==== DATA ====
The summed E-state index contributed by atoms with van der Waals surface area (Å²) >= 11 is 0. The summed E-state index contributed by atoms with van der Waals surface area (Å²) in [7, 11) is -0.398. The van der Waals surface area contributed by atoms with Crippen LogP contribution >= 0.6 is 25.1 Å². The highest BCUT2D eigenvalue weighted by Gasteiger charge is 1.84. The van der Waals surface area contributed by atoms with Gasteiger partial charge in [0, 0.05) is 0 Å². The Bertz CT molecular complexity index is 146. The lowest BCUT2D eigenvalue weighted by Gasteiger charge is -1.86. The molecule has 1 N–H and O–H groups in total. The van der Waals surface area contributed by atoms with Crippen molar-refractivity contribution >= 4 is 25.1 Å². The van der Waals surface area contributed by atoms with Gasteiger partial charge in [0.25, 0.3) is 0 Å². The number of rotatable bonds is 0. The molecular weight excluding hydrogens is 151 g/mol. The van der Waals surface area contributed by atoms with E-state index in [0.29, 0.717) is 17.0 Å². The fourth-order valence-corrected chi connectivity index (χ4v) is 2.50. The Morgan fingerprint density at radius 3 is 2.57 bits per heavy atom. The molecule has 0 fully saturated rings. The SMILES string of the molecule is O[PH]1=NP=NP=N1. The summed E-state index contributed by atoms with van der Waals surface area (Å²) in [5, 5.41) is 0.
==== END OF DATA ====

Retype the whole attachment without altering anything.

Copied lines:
The summed E-state index contributed by atoms with van der Waals surface area (Å²) >= 11 is 0. The summed E-state index contributed by atoms with van der Waals surface area (Å²) in [7, 11) is -0.398. The van der Waals surface area contributed by atoms with Crippen LogP contribution >= 0.6 is 25.1 Å². The highest BCUT2D eigenvalue weighted by Gasteiger charge is 1.84. The van der Waals surface area contributed by atoms with Gasteiger partial charge in [0, 0.05) is 0 Å². The Bertz CT molecular complexity index is 146. The lowest BCUT2D eigenvalue weighted by Gasteiger charge is -1.86. The molecule has 1 N–H and O–H groups in total. The van der Waals surface area contributed by atoms with Crippen molar-refractivity contribution >= 4 is 25.1 Å². The van der Waals surface area contributed by atoms with Gasteiger partial charge in [0.25, 0.3) is 0 Å². The number of rotatable bonds is 0. The molecular weight excluding hydrogens is 151 g/mol. The van der Waals surface area contributed by atoms with E-state index in [0.29, 0.717) is 17.0 Å². The fourth-order valence-corrected chi connectivity index (χ4v) is 2.50. The Morgan fingerprint density at radius 3 is 2.57 bits per heavy atom. The molecule has 0 fully saturated rings. The SMILES string of the molecule is O[PH]1=NP=NP=N1. The summed E-state index contributed by atoms with van der Waals surface area (Å²) in [5, 5.41) is 0.